Iraqi Prime Minister Nouri al-Maliki tried on Saturday to ease sectarian tensions over a bus massacre that killed 22 Shiite pilgrims, as authorities released four suspects in the execution-style slayings.
The four were released because of a lack of evidence, according to two senior Iraqi officials who spoke on condition of anonymity because they were not authorized to release the information. Two were let go Friday night and two on Saturday night, the officials said.
Four others are still being held in Baghdad, the officials said.
In the attack Monday, gunmen wearing military-style uniforms stopped the bus at a fake security checkpoint on a remote stretch of desert highway in western Anbar province. The passengers were all from the Shiite holy city of Karbala in southern Iraq, said Karbala councilman Hussein Shadhan al-Aboudi. They were headed to the Sayyida Zainab shrine in Damascus, Syria.
Witnesses said the gunmen ordered 22 men off the bus, walked them down the road, and shot them in a nearby valley in Sunni-dominated Anbar province.
The arrests, in turn, stirred Sunni resentment when a prominent sheik in Anbar accused security forces of "abducting" the suspects as Shiite revenge for the massacre.
Al-Maliki, a Shiite, sought to tamp down sectarian anger.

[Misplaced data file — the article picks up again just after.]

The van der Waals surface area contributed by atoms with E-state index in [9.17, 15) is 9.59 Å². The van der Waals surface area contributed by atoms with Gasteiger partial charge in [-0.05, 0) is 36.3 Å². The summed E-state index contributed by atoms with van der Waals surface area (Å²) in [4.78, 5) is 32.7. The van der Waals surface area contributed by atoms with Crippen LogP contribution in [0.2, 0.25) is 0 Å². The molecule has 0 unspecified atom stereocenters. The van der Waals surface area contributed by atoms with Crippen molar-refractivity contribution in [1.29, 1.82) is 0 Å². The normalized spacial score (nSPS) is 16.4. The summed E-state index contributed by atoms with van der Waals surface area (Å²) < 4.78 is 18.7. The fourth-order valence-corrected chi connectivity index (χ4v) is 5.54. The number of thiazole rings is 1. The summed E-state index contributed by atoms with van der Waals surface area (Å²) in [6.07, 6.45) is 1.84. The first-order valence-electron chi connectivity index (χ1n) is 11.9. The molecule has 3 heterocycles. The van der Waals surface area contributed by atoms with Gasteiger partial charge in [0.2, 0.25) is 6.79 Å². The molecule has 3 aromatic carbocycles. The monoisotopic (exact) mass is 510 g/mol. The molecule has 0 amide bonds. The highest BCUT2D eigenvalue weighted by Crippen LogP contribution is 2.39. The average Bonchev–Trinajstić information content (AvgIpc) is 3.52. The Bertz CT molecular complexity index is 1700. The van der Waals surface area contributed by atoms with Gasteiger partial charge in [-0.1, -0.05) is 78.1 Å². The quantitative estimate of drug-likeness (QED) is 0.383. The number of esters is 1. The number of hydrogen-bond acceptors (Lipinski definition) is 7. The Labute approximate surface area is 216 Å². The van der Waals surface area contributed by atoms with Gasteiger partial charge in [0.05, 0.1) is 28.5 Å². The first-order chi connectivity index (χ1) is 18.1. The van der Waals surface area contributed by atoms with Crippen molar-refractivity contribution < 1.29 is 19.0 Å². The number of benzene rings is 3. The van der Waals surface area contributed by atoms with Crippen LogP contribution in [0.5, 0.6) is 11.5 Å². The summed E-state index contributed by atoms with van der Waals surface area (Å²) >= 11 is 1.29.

"It is true that the crime was very ugly, and it caused great pain to the families of the victims, but this attack did not target a specific component of the Iraqi people," al-Maliki told reporters. "The terrorists did not differentiate between people, and their goal was to create a crisis."
Al-Maliki said Sunnis were also killed, but did not elaborate. He confirmed that some suspects had been freed but did not say how many.
Al-Aboudi maintained that all the bus passengers were Shiite. But he said the same gang of gunmen also killed a Sunni motorist on the same stretch of road earlier that day.
On Saturday, al-Maliki said the investigation "went through legal channels." That apparently is what led to the release of the four suspects.
"When they saw that the evidence was not sufficient, legal authorities took a decision on this," al-Maliki said. "And we respect the judiciary system."
Karbala officials who were briefed on the case initially said 10 suspects were arrested. But al-Aboudi said Saturday that there were only eight, and blamed the discrepancy on confusion in the immediate aftermath of the arrests.